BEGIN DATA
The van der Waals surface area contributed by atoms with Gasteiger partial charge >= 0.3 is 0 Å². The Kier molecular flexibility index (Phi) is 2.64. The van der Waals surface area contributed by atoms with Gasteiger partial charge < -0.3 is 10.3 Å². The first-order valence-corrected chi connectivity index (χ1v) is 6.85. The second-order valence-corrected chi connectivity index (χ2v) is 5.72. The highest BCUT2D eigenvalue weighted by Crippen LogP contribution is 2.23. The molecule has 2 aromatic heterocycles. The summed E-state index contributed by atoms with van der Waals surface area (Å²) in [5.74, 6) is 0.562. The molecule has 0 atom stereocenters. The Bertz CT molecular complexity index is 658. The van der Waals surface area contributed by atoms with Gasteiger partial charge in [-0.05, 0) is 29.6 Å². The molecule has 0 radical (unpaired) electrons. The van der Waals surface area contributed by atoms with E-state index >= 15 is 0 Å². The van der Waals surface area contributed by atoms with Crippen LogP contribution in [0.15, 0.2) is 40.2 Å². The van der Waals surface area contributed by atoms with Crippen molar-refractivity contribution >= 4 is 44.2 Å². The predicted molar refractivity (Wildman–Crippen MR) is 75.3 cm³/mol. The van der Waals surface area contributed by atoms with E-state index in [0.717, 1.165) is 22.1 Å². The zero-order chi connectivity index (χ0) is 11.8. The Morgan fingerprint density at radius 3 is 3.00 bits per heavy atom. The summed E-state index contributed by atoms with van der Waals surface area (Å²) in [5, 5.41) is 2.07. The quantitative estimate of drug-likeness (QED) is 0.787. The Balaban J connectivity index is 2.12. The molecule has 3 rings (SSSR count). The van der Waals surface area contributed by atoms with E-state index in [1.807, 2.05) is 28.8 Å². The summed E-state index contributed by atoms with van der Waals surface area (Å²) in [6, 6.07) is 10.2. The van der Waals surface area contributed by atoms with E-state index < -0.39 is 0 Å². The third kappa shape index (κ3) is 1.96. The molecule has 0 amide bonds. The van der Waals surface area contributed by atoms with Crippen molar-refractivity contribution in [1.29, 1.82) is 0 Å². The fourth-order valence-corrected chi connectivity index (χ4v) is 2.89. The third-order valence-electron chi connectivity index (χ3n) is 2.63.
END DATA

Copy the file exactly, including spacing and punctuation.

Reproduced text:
The van der Waals surface area contributed by atoms with Gasteiger partial charge >= 0.3 is 0 Å². The Kier molecular flexibility index (Phi) is 2.64. The van der Waals surface area contributed by atoms with Gasteiger partial charge < -0.3 is 10.3 Å². The first-order valence-corrected chi connectivity index (χ1v) is 6.85. The second-order valence-corrected chi connectivity index (χ2v) is 5.72. The highest BCUT2D eigenvalue weighted by Crippen LogP contribution is 2.23. The molecule has 2 aromatic heterocycles. The summed E-state index contributed by atoms with van der Waals surface area (Å²) in [5.74, 6) is 0.562. The molecule has 0 atom stereocenters. The Bertz CT molecular complexity index is 658. The van der Waals surface area contributed by atoms with Gasteiger partial charge in [-0.05, 0) is 29.6 Å². The molecule has 0 radical (unpaired) electrons. The van der Waals surface area contributed by atoms with E-state index >= 15 is 0 Å². The van der Waals surface area contributed by atoms with Crippen LogP contribution in [0.15, 0.2) is 40.2 Å². The van der Waals surface area contributed by atoms with Crippen molar-refractivity contribution >= 4 is 44.2 Å². The predicted molar refractivity (Wildman–Crippen MR) is 75.3 cm³/mol. The van der Waals surface area contributed by atoms with E-state index in [0.717, 1.165) is 22.1 Å². The zero-order chi connectivity index (χ0) is 11.8. The Morgan fingerprint density at radius 3 is 3.00 bits per heavy atom. The summed E-state index contributed by atoms with van der Waals surface area (Å²) in [5, 5.41) is 2.07. The quantitative estimate of drug-likeness (QED) is 0.787. The Balaban J connectivity index is 2.12. The molecule has 3 rings (SSSR count). The van der Waals surface area contributed by atoms with E-state index in [1.807, 2.05) is 28.8 Å². The summed E-state index contributed by atoms with van der Waals surface area (Å²) in [6, 6.07) is 10.2. The van der Waals surface area contributed by atoms with E-state index < -0.39 is 0 Å². The third kappa shape index (κ3) is 1.96. The molecule has 0 amide bonds. The van der Waals surface area contributed by atoms with Crippen molar-refractivity contribution in [1.29, 1.82) is 0 Å². The fourth-order valence-corrected chi connectivity index (χ4v) is 2.89. The third-order valence-electron chi connectivity index (χ3n) is 2.63.